Mencius. Book IV: Lî Lâu. Part II. Chapter XXIX.

Legge's summary: A reconciling principle will be found to underlie the outwardly different conduct of great and good men;-- in honour of Yen Hûi, with a reference to Mencius himself.

1. Yü and Chî, in an age when the world was being brought back to order, thrice passed their doors without entering them. Confucius praised them.

2. The disciple Yen, in an age of disorder, dwelt in a mean narrow lane, having his single bamboo-cup of rice, and his single gourd-dish of water; other men could not have endured the distress, but he did not allow his joy to be affected by it. Confucius praised him.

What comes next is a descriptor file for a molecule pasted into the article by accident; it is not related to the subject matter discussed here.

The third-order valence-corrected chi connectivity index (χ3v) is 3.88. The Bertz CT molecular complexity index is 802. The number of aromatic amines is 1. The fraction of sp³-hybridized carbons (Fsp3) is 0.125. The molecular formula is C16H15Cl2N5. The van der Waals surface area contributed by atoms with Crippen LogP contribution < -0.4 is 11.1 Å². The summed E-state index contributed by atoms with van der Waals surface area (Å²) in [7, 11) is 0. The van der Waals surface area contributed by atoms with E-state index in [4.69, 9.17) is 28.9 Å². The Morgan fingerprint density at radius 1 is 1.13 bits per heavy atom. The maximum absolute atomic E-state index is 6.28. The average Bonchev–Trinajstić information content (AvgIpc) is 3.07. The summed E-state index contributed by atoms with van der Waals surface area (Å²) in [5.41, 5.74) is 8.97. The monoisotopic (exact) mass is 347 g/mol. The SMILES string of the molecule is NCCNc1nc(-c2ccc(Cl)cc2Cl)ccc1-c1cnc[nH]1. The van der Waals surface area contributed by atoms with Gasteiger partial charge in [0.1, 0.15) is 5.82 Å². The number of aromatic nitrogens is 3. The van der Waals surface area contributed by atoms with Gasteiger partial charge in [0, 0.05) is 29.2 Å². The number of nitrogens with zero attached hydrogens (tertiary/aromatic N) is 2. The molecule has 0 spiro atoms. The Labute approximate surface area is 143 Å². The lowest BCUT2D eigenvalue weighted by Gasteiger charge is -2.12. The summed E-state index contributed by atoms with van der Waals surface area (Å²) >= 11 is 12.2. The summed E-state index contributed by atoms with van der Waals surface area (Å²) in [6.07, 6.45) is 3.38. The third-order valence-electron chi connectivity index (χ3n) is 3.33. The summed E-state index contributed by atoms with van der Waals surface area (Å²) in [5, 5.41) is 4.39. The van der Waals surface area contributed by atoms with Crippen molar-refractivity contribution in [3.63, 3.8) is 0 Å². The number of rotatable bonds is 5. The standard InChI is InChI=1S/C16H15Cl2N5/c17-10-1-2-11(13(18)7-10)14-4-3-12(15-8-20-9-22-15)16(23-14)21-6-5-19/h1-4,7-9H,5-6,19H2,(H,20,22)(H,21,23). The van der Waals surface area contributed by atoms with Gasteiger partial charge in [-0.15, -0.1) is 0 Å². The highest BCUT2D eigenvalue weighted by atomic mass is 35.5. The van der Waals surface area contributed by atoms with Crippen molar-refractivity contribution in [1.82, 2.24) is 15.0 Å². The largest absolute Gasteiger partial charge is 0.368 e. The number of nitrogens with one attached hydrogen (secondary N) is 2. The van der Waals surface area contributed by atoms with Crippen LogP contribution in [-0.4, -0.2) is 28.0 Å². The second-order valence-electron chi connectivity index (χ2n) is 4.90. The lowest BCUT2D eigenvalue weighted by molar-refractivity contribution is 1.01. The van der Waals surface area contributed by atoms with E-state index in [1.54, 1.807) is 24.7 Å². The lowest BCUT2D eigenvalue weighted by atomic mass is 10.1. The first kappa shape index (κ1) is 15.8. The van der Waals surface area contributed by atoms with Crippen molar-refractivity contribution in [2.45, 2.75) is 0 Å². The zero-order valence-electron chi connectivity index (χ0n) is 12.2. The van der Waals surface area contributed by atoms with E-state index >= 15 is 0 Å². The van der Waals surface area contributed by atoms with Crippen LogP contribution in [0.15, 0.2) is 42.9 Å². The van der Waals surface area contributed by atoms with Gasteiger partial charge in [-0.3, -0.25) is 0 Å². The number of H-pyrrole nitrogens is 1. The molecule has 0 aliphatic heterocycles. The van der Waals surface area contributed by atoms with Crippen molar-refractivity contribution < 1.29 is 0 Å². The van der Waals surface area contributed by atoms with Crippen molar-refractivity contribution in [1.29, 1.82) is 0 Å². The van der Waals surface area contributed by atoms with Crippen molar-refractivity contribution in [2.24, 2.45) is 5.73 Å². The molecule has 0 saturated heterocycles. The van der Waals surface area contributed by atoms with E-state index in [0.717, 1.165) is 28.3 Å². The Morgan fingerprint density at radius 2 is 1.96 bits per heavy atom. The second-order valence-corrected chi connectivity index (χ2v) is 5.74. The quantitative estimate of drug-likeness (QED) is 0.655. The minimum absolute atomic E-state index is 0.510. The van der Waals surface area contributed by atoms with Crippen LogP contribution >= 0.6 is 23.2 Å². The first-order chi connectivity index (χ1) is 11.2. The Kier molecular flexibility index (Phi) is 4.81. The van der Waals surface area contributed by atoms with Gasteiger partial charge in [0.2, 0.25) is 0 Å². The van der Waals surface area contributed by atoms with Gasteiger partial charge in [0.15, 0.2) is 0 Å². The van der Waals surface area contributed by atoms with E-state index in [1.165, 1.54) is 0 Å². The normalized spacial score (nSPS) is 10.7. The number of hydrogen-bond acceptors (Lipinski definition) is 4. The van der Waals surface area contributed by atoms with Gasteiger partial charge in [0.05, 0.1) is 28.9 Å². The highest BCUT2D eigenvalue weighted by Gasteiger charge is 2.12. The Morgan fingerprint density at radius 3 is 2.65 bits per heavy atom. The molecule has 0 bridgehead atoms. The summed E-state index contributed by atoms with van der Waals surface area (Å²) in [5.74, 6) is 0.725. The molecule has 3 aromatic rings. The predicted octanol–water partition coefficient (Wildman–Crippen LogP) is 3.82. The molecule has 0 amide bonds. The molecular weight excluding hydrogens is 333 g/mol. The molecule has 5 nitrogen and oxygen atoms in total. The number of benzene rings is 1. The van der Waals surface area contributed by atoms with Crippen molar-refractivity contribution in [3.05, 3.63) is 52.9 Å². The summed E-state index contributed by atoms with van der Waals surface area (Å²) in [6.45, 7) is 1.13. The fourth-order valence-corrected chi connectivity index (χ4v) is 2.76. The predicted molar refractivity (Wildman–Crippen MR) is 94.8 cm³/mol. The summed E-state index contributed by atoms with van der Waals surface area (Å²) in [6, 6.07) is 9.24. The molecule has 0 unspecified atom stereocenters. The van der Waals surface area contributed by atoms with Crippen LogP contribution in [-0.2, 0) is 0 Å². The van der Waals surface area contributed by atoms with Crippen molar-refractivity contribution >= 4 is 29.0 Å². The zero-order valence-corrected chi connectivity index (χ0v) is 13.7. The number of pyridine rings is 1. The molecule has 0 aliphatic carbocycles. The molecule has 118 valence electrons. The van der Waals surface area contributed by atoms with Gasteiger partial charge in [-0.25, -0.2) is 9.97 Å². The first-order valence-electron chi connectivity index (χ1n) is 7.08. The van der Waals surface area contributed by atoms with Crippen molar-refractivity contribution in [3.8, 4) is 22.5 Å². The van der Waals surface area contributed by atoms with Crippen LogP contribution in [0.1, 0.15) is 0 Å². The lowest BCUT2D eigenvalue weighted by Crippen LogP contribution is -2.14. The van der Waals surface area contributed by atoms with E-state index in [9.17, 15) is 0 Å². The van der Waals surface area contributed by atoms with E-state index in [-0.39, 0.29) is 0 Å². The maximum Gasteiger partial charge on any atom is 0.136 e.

3. Mencius said, 'Yü, Chî, and Yen Hûi agreed in the principle of their conduct.

4. 'Yü thought that if any one in the kingdom were drowned, it was as if he drowned him. Chî thought that if any one in the kingdom suffered hunger, it was as if he famished him. It was on this account that they were so earnest.

5. If Yü and Chî, and Yen-tsze, had exchanged places, each would have done what the other did.

6. 'Here now in the same apartment with you are people fighting:-- you ought to part them. Though you part them with your cap simply tied over your unbound hair, your conduct will be allowable.

7. 'If the fighting be only in the village or neighbourhood, if you go to put an end to it with your cap tied over your hair unbound, you will be in error. Although you should shut your door in such a case, your conduct would be allowable.'

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Translated by James Legge, published in 1861 and revised for publication in 1895. Prepared as etext by Stephen R. McIntyre. Noded by schist. Please msg schist if you have suggestions for useful hard-links.